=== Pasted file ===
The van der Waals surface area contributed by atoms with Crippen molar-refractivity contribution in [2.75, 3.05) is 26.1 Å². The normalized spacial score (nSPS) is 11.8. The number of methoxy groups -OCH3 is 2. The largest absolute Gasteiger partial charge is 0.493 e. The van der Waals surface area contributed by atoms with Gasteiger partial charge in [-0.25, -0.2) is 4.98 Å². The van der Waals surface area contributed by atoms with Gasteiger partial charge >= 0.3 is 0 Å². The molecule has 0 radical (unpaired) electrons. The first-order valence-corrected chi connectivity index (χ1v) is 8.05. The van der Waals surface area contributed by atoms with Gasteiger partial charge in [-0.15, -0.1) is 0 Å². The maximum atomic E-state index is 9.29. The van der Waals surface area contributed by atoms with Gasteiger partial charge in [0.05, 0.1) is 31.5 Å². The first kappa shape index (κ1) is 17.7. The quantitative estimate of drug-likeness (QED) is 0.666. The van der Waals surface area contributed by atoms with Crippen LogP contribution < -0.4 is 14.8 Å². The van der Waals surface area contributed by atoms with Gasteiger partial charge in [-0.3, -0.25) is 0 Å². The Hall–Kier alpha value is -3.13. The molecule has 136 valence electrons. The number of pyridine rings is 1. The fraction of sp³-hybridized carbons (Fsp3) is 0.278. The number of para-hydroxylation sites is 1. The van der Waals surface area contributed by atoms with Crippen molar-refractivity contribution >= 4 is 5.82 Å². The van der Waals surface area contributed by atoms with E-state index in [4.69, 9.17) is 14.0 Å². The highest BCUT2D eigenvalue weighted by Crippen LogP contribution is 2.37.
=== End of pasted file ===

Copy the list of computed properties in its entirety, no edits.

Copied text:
The van der Waals surface area contributed by atoms with Crippen molar-refractivity contribution in [2.75, 3.05) is 26.1 Å². The normalized spacial score (nSPS) is 11.8. The number of methoxy groups -OCH3 is 2. The largest absolute Gasteiger partial charge is 0.493 e. The van der Waals surface area contributed by atoms with Gasteiger partial charge in [-0.25, -0.2) is 4.98 Å². The van der Waals surface area contributed by atoms with Gasteiger partial charge >= 0.3 is 0 Å². The molecule has 0 radical (unpaired) electrons. The first-order valence-corrected chi connectivity index (χ1v) is 8.05. The van der Waals surface area contributed by atoms with Gasteiger partial charge in [-0.15, -0.1) is 0 Å². The maximum atomic E-state index is 9.29. The van der Waals surface area contributed by atoms with Gasteiger partial charge in [0.05, 0.1) is 31.5 Å². The first kappa shape index (κ1) is 17.7. The quantitative estimate of drug-likeness (QED) is 0.666. The van der Waals surface area contributed by atoms with Crippen LogP contribution < -0.4 is 14.8 Å². The van der Waals surface area contributed by atoms with Gasteiger partial charge in [-0.3, -0.25) is 0 Å². The Hall–Kier alpha value is -3.13. The molecule has 136 valence electrons. The number of pyridine rings is 1. The fraction of sp³-hybridized carbons (Fsp3) is 0.278. The number of para-hydroxylation sites is 1. The van der Waals surface area contributed by atoms with Crippen molar-refractivity contribution >= 4 is 5.82 Å². The van der Waals surface area contributed by atoms with E-state index in [4.69, 9.17) is 14.0 Å². The highest BCUT2D eigenvalue weighted by Crippen LogP contribution is 2.37.